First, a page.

Tips for Managing Technology Change
The Industrial Revolution brought about many great technological changes, including steam ships and modernization of the textile industry. But not everyone responded favorably to those developments. A group of textile artisans called the Luddites felt that industrialization threatened their way of life and demonstrated their displeasure by destroying the mechanized looms they thought would take their jobs.
Technologies have evolved since then, but reactions to technology changes — and the need to effectively manage those changes — have not. Most people do not like change, particularly changes over which they feel they have no control, even if those changes are objectively “good.”. Change can create anxiety, which can, in turn, create resistance to the technology initiative.
Even though your nonprofit colleagues are unlikely to smash the new technology you're implementing, here are some things that you, as the leader of a technology change in your organization, can to do help generate support for your initiative and guide its success:
Tip 1: Create context
What is the technology change you’re proposing to undertake? How will it help your organization? The people in your organization are probably very committed to the organization and the constituents it serves. Isn’t that why they work there? By clearly tying the technology change to the organization’s mission, you can help people understand the reason for the tech change, how it will help the organization and its mission, and why they should support it. In addition to focusing on the mission, creating context for change means letting people know that a change is going to happen, why it's taking place and when it will happen so they know what to expect.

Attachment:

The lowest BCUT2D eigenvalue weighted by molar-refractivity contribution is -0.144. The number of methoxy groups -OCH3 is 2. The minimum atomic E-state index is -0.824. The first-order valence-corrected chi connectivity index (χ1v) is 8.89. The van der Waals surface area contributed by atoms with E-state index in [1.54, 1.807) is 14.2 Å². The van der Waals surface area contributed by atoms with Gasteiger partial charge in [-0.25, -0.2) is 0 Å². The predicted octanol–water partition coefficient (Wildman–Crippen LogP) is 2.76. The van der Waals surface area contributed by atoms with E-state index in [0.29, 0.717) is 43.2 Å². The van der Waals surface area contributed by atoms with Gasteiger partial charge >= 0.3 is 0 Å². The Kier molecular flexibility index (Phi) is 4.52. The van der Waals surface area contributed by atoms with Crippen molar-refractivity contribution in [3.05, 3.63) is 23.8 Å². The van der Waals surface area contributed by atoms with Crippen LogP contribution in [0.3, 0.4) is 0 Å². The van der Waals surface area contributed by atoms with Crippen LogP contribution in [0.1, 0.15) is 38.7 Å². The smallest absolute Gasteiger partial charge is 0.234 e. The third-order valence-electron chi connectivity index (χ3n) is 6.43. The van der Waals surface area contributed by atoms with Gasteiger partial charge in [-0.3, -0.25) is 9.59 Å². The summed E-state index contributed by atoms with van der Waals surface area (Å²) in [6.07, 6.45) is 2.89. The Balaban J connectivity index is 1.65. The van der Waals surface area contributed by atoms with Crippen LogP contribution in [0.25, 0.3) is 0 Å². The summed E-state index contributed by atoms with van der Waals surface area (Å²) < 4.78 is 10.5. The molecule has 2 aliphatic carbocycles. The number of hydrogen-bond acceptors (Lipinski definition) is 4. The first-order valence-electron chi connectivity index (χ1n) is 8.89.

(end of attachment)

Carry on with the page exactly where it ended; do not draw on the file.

Tip 2: Get ahead of the change
Letting people know what’s going on early in the process can help them feel more comfortable as the change gets under way. Small, incremental changes are much easier to handle than large, disruptive changes. The ideal change setting is an organizational culture that is comfortable with change, where small changes happen frequently (also known as an “adaptive organization”). But in the short term, letting people know about the change early in the process can help get them on board with it.
Tip 3: Involve senior management
While technology changes can be initiated anywhere in an organization (and frequently those that originate lower in the organizational chart can be really beneficial), a successful technology change needs to have executive support, if not active involvement. Clear support from senior management helps demonstrate that the technology change is an organizational priority and can help generate support for the initiative throughout the organization.
Tip 4: Recruit champions, influencers and end users
While executive support is needed, it isn’t enough. People throughout the organization need to buy into the technology change for it to be successful. This means directly engaging people who will be affected by the change (try asking for their input and suggestions — you might be surprised by the ideas they have) and recruiting people to be champions for the change. Champions will be cheerleaders for your initiative and can help act as surrogate change leaders to get buy-in throughout the organization. An ideal champion is someone who has influence in the organization, whose opinions are respected and sought by others , and who can articulate what the technology change is and why it's important to the organization.